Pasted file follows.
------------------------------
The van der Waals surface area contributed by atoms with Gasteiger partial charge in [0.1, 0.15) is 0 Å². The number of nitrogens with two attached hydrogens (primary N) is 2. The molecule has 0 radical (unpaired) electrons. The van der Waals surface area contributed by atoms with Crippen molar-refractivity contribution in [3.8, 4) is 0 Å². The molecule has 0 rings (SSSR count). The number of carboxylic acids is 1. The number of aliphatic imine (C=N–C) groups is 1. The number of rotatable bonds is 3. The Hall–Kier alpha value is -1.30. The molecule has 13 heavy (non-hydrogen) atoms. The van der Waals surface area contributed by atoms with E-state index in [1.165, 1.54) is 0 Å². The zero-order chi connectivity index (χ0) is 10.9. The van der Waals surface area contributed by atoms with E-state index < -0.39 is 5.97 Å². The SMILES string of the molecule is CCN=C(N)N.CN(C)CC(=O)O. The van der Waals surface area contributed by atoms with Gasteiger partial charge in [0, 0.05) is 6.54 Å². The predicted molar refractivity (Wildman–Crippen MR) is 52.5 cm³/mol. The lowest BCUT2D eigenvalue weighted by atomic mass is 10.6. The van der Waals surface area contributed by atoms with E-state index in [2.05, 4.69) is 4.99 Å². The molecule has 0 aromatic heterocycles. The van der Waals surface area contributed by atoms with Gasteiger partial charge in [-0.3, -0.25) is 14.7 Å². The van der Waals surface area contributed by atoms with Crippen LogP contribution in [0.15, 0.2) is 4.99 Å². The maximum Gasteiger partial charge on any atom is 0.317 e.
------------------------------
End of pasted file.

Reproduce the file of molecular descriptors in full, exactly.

The van der Waals surface area contributed by atoms with Gasteiger partial charge in [0.1, 0.15) is 0 Å². The number of nitrogens with two attached hydrogens (primary N) is 2. The molecule has 0 radical (unpaired) electrons. The van der Waals surface area contributed by atoms with Crippen molar-refractivity contribution in [3.8, 4) is 0 Å². The molecule has 0 rings (SSSR count). The number of carboxylic acids is 1. The number of aliphatic imine (C=N–C) groups is 1. The number of rotatable bonds is 3. The Hall–Kier alpha value is -1.30. The molecule has 13 heavy (non-hydrogen) atoms. The van der Waals surface area contributed by atoms with E-state index in [1.165, 1.54) is 0 Å². The zero-order chi connectivity index (χ0) is 10.9. The van der Waals surface area contributed by atoms with E-state index < -0.39 is 5.97 Å². The SMILES string of the molecule is CCN=C(N)N.CN(C)CC(=O)O. The van der Waals surface area contributed by atoms with Gasteiger partial charge in [0, 0.05) is 6.54 Å². The predicted molar refractivity (Wildman–Crippen MR) is 52.5 cm³/mol. The lowest BCUT2D eigenvalue weighted by atomic mass is 10.6. The van der Waals surface area contributed by atoms with E-state index in [2.05, 4.69) is 4.99 Å². The molecule has 0 aromatic heterocycles. The van der Waals surface area contributed by atoms with Gasteiger partial charge in [-0.3, -0.25) is 14.7 Å². The van der Waals surface area contributed by atoms with Crippen LogP contribution in [0.15, 0.2) is 4.99 Å². The maximum Gasteiger partial charge on any atom is 0.317 e.